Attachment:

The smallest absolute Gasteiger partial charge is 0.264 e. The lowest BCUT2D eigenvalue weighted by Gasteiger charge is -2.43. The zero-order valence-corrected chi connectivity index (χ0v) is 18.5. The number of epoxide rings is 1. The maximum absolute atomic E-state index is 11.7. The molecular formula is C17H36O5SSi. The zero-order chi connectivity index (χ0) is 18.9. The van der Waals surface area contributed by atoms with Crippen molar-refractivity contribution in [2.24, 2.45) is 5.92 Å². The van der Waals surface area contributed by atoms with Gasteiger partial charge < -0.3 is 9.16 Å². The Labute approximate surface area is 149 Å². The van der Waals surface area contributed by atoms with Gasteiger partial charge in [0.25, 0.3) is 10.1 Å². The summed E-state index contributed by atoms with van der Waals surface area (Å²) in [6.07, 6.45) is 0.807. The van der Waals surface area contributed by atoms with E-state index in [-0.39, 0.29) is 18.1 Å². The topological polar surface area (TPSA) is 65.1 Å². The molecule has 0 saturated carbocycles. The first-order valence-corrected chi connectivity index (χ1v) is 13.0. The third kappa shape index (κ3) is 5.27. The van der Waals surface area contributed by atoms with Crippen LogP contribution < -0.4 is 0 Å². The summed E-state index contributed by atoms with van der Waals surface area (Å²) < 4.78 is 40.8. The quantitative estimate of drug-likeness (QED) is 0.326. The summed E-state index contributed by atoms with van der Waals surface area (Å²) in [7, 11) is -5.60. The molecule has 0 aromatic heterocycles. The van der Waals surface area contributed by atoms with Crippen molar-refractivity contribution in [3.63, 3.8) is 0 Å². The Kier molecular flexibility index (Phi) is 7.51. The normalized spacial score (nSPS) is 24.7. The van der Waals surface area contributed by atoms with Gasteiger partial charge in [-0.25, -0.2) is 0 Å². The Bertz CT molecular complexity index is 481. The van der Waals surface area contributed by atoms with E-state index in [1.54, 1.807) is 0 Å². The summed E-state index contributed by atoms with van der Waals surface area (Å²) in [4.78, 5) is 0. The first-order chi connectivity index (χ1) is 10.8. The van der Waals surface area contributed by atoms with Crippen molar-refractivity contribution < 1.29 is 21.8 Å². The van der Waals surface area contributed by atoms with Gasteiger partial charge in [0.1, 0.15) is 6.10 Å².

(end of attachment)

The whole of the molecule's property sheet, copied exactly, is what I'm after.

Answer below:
The smallest absolute Gasteiger partial charge is 0.264 e. The lowest BCUT2D eigenvalue weighted by Gasteiger charge is -2.43. The zero-order valence-corrected chi connectivity index (χ0v) is 18.5. The number of epoxide rings is 1. The maximum absolute atomic E-state index is 11.7. The molecular formula is C17H36O5SSi. The zero-order chi connectivity index (χ0) is 18.9. The van der Waals surface area contributed by atoms with Crippen molar-refractivity contribution in [2.24, 2.45) is 5.92 Å². The van der Waals surface area contributed by atoms with Gasteiger partial charge < -0.3 is 9.16 Å². The Labute approximate surface area is 149 Å². The van der Waals surface area contributed by atoms with Gasteiger partial charge in [0.25, 0.3) is 10.1 Å². The summed E-state index contributed by atoms with van der Waals surface area (Å²) in [6.07, 6.45) is 0.807. The van der Waals surface area contributed by atoms with E-state index in [-0.39, 0.29) is 18.1 Å². The topological polar surface area (TPSA) is 65.1 Å². The molecule has 0 saturated carbocycles. The first-order valence-corrected chi connectivity index (χ1v) is 13.0. The third kappa shape index (κ3) is 5.27. The van der Waals surface area contributed by atoms with Crippen LogP contribution < -0.4 is 0 Å². The summed E-state index contributed by atoms with van der Waals surface area (Å²) < 4.78 is 40.8. The quantitative estimate of drug-likeness (QED) is 0.326. The summed E-state index contributed by atoms with van der Waals surface area (Å²) in [7, 11) is -5.60. The molecule has 0 aromatic heterocycles. The van der Waals surface area contributed by atoms with Crippen molar-refractivity contribution in [3.63, 3.8) is 0 Å². The Kier molecular flexibility index (Phi) is 7.51. The normalized spacial score (nSPS) is 24.7. The van der Waals surface area contributed by atoms with Gasteiger partial charge in [-0.25, -0.2) is 0 Å². The Bertz CT molecular complexity index is 481. The van der Waals surface area contributed by atoms with E-state index in [1.54, 1.807) is 0 Å². The summed E-state index contributed by atoms with van der Waals surface area (Å²) in [4.78, 5) is 0. The first-order chi connectivity index (χ1) is 10.8. The van der Waals surface area contributed by atoms with Crippen molar-refractivity contribution < 1.29 is 21.8 Å². The van der Waals surface area contributed by atoms with Gasteiger partial charge in [0.1, 0.15) is 6.10 Å².